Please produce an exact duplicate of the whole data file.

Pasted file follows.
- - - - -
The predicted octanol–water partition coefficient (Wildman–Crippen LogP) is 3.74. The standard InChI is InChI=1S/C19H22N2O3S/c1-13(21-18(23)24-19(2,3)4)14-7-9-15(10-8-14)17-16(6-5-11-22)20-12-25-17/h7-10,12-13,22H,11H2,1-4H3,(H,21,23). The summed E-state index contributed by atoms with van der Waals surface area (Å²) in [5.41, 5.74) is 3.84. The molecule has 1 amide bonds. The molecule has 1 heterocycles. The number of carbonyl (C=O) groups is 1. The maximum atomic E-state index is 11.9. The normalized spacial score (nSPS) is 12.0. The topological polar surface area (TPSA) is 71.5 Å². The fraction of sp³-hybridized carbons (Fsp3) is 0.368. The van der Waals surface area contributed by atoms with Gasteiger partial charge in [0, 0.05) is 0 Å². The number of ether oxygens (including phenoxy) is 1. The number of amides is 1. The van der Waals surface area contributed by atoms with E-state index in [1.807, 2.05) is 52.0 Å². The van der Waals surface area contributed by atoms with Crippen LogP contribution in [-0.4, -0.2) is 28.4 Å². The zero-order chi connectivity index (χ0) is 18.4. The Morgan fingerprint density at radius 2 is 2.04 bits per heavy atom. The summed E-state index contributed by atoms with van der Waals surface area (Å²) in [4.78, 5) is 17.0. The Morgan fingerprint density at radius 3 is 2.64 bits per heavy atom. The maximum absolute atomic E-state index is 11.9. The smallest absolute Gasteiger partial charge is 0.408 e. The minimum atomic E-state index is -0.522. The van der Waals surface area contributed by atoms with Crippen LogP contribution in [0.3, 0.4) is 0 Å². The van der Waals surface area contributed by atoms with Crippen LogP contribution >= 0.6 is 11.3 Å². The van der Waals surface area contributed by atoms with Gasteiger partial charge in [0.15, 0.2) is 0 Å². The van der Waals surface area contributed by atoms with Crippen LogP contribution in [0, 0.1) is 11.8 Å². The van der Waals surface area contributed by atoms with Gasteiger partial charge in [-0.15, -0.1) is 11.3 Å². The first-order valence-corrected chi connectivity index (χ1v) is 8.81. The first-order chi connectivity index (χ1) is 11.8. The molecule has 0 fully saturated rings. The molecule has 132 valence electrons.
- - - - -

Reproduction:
The predicted octanol–water partition coefficient (Wildman–Crippen LogP) is 3.74. The standard InChI is InChI=1S/C19H22N2O3S/c1-13(21-18(23)24-19(2,3)4)14-7-9-15(10-8-14)17-16(6-5-11-22)20-12-25-17/h7-10,12-13,22H,11H2,1-4H3,(H,21,23). The summed E-state index contributed by atoms with van der Waals surface area (Å²) in [5.41, 5.74) is 3.84. The molecule has 1 amide bonds. The molecule has 1 heterocycles. The number of carbonyl (C=O) groups is 1. The maximum atomic E-state index is 11.9. The normalized spacial score (nSPS) is 12.0. The topological polar surface area (TPSA) is 71.5 Å². The fraction of sp³-hybridized carbons (Fsp3) is 0.368. The van der Waals surface area contributed by atoms with Gasteiger partial charge in [0, 0.05) is 0 Å². The number of ether oxygens (including phenoxy) is 1. The number of amides is 1. The van der Waals surface area contributed by atoms with E-state index in [1.807, 2.05) is 52.0 Å². The van der Waals surface area contributed by atoms with Crippen LogP contribution in [-0.4, -0.2) is 28.4 Å². The zero-order chi connectivity index (χ0) is 18.4. The Morgan fingerprint density at radius 2 is 2.04 bits per heavy atom. The summed E-state index contributed by atoms with van der Waals surface area (Å²) in [4.78, 5) is 17.0. The Morgan fingerprint density at radius 3 is 2.64 bits per heavy atom. The maximum absolute atomic E-state index is 11.9. The smallest absolute Gasteiger partial charge is 0.408 e. The minimum atomic E-state index is -0.522. The van der Waals surface area contributed by atoms with Crippen LogP contribution in [0.3, 0.4) is 0 Å². The van der Waals surface area contributed by atoms with Crippen LogP contribution >= 0.6 is 11.3 Å². The van der Waals surface area contributed by atoms with Gasteiger partial charge in [0.15, 0.2) is 0 Å². The van der Waals surface area contributed by atoms with Crippen LogP contribution in [0, 0.1) is 11.8 Å². The van der Waals surface area contributed by atoms with Gasteiger partial charge in [-0.15, -0.1) is 11.3 Å². The first-order valence-corrected chi connectivity index (χ1v) is 8.81. The first-order chi connectivity index (χ1) is 11.8. The molecule has 0 fully saturated rings. The molecule has 132 valence electrons.